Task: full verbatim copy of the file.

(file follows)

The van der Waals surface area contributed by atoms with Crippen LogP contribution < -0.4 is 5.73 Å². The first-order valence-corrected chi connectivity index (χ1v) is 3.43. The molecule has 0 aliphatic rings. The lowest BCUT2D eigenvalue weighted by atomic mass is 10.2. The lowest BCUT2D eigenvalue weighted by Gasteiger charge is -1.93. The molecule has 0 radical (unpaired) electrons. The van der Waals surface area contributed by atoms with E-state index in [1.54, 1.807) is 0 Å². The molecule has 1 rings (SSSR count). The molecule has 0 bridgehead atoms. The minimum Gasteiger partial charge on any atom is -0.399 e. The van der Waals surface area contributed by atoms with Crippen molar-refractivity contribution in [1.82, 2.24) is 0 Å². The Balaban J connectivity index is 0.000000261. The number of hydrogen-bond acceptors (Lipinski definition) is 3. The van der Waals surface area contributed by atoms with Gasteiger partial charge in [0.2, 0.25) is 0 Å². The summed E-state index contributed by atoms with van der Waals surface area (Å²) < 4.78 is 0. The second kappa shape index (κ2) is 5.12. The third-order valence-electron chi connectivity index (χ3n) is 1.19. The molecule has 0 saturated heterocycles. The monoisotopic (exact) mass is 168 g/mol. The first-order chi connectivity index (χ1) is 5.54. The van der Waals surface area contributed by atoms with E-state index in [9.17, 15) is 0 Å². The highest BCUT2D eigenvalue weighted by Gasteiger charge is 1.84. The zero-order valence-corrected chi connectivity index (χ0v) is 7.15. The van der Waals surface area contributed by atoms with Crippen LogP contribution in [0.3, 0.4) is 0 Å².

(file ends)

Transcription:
The van der Waals surface area contributed by atoms with Crippen LogP contribution < -0.4 is 5.73 Å². The first-order valence-corrected chi connectivity index (χ1v) is 3.43. The molecule has 0 aliphatic rings. The lowest BCUT2D eigenvalue weighted by atomic mass is 10.2. The lowest BCUT2D eigenvalue weighted by Gasteiger charge is -1.93. The molecule has 0 radical (unpaired) electrons. The van der Waals surface area contributed by atoms with E-state index in [1.54, 1.807) is 0 Å². The molecule has 1 rings (SSSR count). The molecule has 0 bridgehead atoms. The minimum Gasteiger partial charge on any atom is -0.399 e. The van der Waals surface area contributed by atoms with Crippen molar-refractivity contribution in [1.82, 2.24) is 0 Å². The Balaban J connectivity index is 0.000000261. The number of hydrogen-bond acceptors (Lipinski definition) is 3. The van der Waals surface area contributed by atoms with Gasteiger partial charge in [0.2, 0.25) is 0 Å². The summed E-state index contributed by atoms with van der Waals surface area (Å²) < 4.78 is 0. The second kappa shape index (κ2) is 5.12. The third-order valence-electron chi connectivity index (χ3n) is 1.19. The molecule has 0 saturated heterocycles. The monoisotopic (exact) mass is 168 g/mol. The first-order chi connectivity index (χ1) is 5.54. The van der Waals surface area contributed by atoms with E-state index in [9.17, 15) is 0 Å². The highest BCUT2D eigenvalue weighted by Gasteiger charge is 1.84. The zero-order valence-corrected chi connectivity index (χ0v) is 7.15. The van der Waals surface area contributed by atoms with Crippen LogP contribution in [0.3, 0.4) is 0 Å².